Taylor Swift has always had a healthy regard for her side of the story. Ever since “Our Song,” a bit of sparkling banjo-pop that topped country charts over a decade ago and set her on a path to becoming one of the world’s biggest crossover acts, she has made no secret of her fanatical interest in authorship. “I grabbed a pen and an old napkin / And I wrote down our song,” she sings there, noting a writerly instinct that tracks—through explicit references to storybooks, pens, and pages—to 2008’s “Love Story,” 2010’s “The Story of Us,” and all the way to “Death by a Thousand Cuts” from her latest album, Lover (“But if the story’s over / Why am I still writing pages?”).
More broadly, this obsession with narrative agency is the unifying principle of Swift’s career. The majority of her oeuvre is diaristic, concerned with the ebbs and flows of young love. Listeners have long seen traces of themselves reflected in her exactingly rendered romances, as she has repeatedly demonstrated her ability to summon, with a few well-chosen details, the sweltering heat of a new relationship or the sting of a broken one. Vulnerability, in particular, became Swift’s calling card; she often wrote herself the role of the spurned lover—lambasting cheaters, admonishing opportunists, mourning the loss of “casually cruel” partners. Swift may have been heartbroken, but she had the power to articulate that pain on her own terms. In her every endeavor, she was the documentarian, with a built-in audience of millions. Consequently, she presided over the court of public opinion in regards to her own life, and nearly always got the last word.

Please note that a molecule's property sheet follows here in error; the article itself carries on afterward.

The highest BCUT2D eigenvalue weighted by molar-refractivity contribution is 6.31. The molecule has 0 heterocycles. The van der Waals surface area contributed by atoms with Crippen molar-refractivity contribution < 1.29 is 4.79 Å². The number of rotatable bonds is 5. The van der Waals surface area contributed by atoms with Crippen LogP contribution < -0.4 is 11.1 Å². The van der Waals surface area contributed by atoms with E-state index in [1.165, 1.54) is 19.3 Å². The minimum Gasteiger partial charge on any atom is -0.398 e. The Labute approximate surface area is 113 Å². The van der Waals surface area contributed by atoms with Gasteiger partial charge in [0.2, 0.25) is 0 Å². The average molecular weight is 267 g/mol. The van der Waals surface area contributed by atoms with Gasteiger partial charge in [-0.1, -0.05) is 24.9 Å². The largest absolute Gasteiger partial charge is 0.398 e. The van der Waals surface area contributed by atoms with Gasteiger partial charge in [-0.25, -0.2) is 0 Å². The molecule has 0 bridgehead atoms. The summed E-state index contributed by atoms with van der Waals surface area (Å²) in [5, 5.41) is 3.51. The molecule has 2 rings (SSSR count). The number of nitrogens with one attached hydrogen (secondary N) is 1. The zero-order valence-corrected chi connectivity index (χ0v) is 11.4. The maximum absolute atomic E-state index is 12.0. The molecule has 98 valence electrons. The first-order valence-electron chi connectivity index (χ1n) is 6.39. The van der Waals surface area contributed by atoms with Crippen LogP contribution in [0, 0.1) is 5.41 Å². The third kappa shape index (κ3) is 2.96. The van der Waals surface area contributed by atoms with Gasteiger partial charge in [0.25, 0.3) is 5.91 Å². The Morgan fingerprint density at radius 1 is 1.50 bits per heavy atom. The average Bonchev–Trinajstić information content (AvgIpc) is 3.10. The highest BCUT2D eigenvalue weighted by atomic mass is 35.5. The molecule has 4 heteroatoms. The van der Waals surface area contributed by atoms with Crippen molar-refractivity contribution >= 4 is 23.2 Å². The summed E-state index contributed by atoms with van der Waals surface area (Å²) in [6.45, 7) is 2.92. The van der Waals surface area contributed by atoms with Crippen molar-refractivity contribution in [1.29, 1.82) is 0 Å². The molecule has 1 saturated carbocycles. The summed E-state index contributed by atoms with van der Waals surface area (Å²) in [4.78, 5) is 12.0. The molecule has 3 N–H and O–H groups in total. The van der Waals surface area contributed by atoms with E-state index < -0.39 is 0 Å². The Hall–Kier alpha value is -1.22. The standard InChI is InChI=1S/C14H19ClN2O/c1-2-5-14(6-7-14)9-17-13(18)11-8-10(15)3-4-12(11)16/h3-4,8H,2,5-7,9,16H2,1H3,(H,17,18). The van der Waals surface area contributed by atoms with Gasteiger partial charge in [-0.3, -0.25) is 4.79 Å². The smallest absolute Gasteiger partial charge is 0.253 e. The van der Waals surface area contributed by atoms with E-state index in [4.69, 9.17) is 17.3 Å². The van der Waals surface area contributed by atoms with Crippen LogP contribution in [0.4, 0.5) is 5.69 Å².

But Lover arrives at the end of a period in which Swift’s grip on her narrative has become more white-knuckled. Her music has always been grounded in her interior life, but as her influence has grown, she has seemed increasingly out of touch. Her reputation for wholesomeness began to crack, revealing a hunger for profit margins and fan retention. A litany of confusing brand partnerships (Keds, AT&T, UPS, and Papa John’s) concretized her business-first mindset. Now infamously, she avoided alienating, well, anyone by declining to back a candidate in the 2016 presidential election. When white supremacists capitalized on her silence by naming her their “Aryan goddess,” rather than condemn them, she threatened outlets that called attention to the alt-right’s embrace of her music.